As you walk in to Suyama Space, you are faced with a big, torn-up, black wall. It looks like a huge flock of birds flew through it into the gallery and then crashed into the back walls, leaving behind almost cartoonish white splats in the otherwise neat and tidy architects’ offices adjacent to the space.
Each white splat is a series of feathery marks that seem to flutter frantically around a deeper white central hit, in a material that’s not paint but gypsum dust—the dust that fell when the black wall was smashed. Artist Stephen B. Nguyen bought pigeon feathers, dipped them in the dust, then slapped them against the black surface of the wall to create these intricately detailed marks. They could be wiped away in an instant.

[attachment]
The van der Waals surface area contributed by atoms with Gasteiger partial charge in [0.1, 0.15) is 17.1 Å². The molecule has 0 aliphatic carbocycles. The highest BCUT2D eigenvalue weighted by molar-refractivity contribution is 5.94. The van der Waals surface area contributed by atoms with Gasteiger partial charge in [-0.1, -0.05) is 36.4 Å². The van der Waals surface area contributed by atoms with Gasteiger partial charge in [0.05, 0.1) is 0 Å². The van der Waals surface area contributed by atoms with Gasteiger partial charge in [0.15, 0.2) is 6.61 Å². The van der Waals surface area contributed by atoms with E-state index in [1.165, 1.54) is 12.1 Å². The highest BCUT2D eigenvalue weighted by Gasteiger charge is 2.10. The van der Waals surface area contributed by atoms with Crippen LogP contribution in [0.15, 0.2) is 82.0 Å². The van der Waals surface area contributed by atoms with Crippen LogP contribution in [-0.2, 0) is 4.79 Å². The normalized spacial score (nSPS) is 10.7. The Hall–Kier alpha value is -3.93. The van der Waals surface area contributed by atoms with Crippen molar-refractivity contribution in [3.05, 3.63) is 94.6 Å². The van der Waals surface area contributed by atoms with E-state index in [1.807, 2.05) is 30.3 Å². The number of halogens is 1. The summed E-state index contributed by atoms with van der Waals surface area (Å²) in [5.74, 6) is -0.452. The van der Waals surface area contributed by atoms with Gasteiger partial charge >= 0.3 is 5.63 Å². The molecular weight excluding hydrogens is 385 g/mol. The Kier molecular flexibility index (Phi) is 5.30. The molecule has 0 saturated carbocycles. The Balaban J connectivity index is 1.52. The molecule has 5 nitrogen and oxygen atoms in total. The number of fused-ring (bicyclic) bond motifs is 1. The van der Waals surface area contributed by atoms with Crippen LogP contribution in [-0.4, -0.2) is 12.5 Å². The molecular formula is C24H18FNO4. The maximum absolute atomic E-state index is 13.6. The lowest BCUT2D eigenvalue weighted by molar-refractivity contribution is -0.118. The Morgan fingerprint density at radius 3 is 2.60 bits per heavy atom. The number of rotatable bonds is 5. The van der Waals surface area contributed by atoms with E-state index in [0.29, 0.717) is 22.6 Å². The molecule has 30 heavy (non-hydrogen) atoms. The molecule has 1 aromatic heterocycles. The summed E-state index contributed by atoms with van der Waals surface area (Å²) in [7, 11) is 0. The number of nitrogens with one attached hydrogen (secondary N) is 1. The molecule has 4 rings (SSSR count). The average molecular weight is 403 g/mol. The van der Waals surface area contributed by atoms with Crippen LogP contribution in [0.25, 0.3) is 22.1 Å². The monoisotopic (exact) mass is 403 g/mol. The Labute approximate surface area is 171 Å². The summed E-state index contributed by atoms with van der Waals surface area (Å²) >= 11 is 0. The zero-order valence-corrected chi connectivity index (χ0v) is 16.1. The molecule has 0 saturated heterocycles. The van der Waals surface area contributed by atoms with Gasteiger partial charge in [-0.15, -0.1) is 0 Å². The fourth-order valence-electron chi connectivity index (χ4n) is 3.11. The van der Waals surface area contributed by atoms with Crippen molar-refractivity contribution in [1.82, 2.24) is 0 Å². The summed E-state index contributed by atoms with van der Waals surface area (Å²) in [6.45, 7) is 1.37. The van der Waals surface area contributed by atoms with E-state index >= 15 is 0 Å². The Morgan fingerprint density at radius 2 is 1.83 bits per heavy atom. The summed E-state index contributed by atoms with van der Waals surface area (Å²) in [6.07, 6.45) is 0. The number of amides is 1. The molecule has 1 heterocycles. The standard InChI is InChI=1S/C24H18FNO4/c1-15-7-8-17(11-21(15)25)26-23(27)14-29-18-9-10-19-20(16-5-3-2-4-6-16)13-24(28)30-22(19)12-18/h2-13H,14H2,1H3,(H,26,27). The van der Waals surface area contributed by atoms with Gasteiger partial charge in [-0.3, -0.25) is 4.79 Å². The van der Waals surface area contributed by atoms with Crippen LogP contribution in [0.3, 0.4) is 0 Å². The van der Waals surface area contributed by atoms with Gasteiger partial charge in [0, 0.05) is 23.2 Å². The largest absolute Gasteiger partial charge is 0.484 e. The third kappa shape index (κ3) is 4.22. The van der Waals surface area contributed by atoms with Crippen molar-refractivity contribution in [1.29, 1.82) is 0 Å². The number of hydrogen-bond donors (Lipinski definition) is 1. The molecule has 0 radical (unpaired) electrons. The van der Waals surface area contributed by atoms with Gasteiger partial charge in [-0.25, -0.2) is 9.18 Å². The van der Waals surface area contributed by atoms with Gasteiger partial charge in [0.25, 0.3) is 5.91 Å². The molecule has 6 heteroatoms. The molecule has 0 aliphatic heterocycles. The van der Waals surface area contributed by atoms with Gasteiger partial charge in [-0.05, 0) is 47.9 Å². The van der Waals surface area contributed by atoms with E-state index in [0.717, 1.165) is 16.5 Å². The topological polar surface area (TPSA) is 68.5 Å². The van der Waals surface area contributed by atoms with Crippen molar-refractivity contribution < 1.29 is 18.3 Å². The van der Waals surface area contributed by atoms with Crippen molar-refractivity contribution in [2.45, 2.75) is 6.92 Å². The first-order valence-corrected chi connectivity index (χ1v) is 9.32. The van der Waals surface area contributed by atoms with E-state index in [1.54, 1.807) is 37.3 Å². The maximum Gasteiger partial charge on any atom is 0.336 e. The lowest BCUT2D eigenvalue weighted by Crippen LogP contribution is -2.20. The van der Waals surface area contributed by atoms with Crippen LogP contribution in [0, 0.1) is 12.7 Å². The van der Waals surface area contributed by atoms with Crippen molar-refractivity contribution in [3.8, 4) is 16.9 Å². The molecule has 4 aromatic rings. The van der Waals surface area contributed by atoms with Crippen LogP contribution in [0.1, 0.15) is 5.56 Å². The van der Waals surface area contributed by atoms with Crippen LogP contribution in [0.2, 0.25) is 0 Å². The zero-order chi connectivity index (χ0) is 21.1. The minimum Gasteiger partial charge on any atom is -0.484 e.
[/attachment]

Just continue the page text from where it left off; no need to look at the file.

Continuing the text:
There is nothing on the floor now. The dust, the presumed dead birds, any traces of the crash, have been cleaned up, leaving only the walls to tell the stories. In contrast to the fragile dust marks, the wounds of the back side of the torn-up wall are violent, gaping, obscene. The exploded skin of the wall and its twisted metal innards bring to mind two associations: that unbearably graphic shot to JFK’s head, and J.G. Ballard’s Crash. (This gallery once was an automobile shop and still bears the shop’s faint letters on its wood beams.)
But this installation is not a portrait of a single bird, car, or politician—it marks a group tragedy, a collective force fatally misdirected, the phenomenon of collective stupidity and helplessness. It’s gorgeous and unthinkable.